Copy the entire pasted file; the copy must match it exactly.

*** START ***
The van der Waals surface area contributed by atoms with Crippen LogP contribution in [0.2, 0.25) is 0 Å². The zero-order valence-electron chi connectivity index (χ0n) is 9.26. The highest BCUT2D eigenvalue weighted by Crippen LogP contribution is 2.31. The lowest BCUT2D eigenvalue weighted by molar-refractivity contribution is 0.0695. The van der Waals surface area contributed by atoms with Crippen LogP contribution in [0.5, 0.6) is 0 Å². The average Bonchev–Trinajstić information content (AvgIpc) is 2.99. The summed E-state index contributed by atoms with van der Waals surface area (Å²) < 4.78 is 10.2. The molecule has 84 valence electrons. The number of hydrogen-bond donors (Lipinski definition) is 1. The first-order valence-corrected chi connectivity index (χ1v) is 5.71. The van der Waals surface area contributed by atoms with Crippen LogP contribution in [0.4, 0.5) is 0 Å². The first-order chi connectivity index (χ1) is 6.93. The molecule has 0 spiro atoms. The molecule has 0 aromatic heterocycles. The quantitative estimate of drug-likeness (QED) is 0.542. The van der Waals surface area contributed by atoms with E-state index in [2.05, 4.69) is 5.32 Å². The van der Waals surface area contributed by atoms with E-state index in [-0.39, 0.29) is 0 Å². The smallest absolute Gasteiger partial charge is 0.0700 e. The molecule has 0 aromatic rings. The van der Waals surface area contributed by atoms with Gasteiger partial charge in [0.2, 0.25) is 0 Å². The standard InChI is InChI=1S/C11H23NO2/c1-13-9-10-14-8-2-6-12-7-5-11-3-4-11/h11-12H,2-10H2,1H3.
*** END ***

The van der Waals surface area contributed by atoms with Crippen LogP contribution in [0.2, 0.25) is 0 Å². The zero-order valence-electron chi connectivity index (χ0n) is 9.26. The highest BCUT2D eigenvalue weighted by Crippen LogP contribution is 2.31. The lowest BCUT2D eigenvalue weighted by molar-refractivity contribution is 0.0695. The van der Waals surface area contributed by atoms with Crippen LogP contribution in [0.5, 0.6) is 0 Å². The average Bonchev–Trinajstić information content (AvgIpc) is 2.99. The summed E-state index contributed by atoms with van der Waals surface area (Å²) < 4.78 is 10.2. The molecule has 84 valence electrons. The number of hydrogen-bond donors (Lipinski definition) is 1. The first-order valence-corrected chi connectivity index (χ1v) is 5.71. The van der Waals surface area contributed by atoms with Crippen LogP contribution in [0.4, 0.5) is 0 Å². The first-order chi connectivity index (χ1) is 6.93. The molecule has 0 spiro atoms. The molecule has 0 aromatic heterocycles. The quantitative estimate of drug-likeness (QED) is 0.542. The van der Waals surface area contributed by atoms with E-state index in [2.05, 4.69) is 5.32 Å². The van der Waals surface area contributed by atoms with E-state index in [-0.39, 0.29) is 0 Å². The smallest absolute Gasteiger partial charge is 0.0700 e. The molecule has 0 aromatic rings. The van der Waals surface area contributed by atoms with Gasteiger partial charge in [0.2, 0.25) is 0 Å². The standard InChI is InChI=1S/C11H23NO2/c1-13-9-10-14-8-2-6-12-7-5-11-3-4-11/h11-12H,2-10H2,1H3.